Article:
Bissell Centre annual Drop your Gonch underwear donation drive supersedes expectations after slow start


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After concerns of missing the donation goal, Edmontonians stepped up to the plate in only a few days to raise more than $35,000 to purchase underwear for those in need.

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The money raised last week will go toward 11,880 pairs of underwear, smashing the Bissell Centre’s annual Drop your Gonch campaign goal of 10,000.

But early on in the fundraiser, the community agency wasn’t sure it was going to meet its goal this time around, still below 50 per cent of the target as of Thursday and within two days of the deadline. Bissell Centre spokeswoman Scarlet Bjornson said she decided to put another call out, but understood that the COVID-19 pandemic had taken an economic toll on many who wouldn’t be able to give as much. The urgent need would have still been covered with the donations that already came in as the centre’s community closet was completely bare of undergarments.

“We were concerned that we weren’t going to meet it and that was the first time during the pandemic that we’ve actually had that concern. People have been extremely generous, especially during these hard times and so people are giving where they can,” she said in an interview with Postmedia Sunday. “Not everyone’s returning back to work so there’s still a lot of economic pressures.”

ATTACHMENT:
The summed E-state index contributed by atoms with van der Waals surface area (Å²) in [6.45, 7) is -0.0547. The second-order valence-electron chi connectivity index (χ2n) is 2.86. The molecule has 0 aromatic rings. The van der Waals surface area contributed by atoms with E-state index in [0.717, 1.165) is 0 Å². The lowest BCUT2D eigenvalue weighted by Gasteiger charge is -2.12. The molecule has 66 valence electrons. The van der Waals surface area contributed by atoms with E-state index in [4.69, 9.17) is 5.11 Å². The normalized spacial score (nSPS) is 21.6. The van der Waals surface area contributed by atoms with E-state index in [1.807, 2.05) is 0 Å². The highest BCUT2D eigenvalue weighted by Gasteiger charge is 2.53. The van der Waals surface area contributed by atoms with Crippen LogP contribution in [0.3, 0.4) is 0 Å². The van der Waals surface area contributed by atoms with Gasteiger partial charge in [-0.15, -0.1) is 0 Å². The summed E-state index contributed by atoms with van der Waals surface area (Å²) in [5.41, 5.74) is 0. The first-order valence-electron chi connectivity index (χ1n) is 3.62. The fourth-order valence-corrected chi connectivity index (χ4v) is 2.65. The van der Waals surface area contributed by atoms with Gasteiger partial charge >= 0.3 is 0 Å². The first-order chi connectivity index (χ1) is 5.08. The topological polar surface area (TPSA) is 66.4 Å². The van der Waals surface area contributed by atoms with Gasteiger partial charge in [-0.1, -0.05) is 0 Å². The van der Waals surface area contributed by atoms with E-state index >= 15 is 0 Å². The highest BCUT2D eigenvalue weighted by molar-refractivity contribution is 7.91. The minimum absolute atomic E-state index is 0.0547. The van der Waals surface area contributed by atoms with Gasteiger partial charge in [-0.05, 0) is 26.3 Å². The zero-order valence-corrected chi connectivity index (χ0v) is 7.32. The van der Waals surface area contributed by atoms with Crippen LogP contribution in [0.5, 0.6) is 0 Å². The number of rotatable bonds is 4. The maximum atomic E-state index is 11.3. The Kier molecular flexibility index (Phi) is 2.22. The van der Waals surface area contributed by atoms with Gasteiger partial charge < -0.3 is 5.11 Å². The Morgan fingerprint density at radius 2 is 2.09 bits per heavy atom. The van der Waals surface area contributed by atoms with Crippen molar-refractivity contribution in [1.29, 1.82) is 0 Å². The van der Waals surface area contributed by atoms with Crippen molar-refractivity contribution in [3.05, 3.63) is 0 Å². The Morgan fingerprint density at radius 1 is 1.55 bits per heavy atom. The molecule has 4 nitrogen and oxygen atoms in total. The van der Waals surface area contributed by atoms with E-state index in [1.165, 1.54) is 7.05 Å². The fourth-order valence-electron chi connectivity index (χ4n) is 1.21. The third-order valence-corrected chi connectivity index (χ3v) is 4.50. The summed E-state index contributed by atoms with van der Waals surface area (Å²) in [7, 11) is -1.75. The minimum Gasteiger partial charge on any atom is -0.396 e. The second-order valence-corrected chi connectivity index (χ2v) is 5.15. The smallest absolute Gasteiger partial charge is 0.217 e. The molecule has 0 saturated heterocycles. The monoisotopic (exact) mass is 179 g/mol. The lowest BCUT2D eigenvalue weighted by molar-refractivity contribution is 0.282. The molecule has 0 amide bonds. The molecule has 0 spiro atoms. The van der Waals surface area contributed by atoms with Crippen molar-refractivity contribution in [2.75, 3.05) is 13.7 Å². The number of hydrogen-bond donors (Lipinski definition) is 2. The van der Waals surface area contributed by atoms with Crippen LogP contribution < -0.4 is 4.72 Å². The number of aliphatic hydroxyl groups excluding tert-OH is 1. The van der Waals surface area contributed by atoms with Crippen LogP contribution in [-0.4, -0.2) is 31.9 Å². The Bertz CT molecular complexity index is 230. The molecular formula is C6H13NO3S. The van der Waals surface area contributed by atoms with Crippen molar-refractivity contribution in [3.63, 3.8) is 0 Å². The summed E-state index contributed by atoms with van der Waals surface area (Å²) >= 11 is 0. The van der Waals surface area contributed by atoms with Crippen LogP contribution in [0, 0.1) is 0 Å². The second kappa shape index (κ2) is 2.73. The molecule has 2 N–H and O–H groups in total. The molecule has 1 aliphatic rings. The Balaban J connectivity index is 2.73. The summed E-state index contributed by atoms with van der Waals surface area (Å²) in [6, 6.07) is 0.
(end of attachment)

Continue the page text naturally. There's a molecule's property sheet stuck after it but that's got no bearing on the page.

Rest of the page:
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Soon after Thursday’s call for help, many monetary donations started to trickle in including a surprise one amounting to $2,000. Funds raised will purchase 11,880 pairs of underwear ranging from boxers, briefs and bras, to give to those without. This total doesn’t include any newly-purchased underwear that has been dropped off at one of the 15 community volunteer locations throughout the drive, so the tally is expected to increase further next week, Bjornson said.

“Edmontonians took it from there and they always go above and beyond for our initiatives and anything we have on the go and this was no different and we’re just so pleased,” she said. “It’s such a special thing when people see a need out there in the community, even if all they can do is share the message and spread the word that there is a need.”

Bissell Centre staff will now go out and buy the new supply to refill the stock which typically lasts until February, but with more people entering homelessness as a result of the pandemic, Bjornson said she’s not sure if it will be the same this year.

There are about 2,500 people currently experiencing homelessness in Edmonton.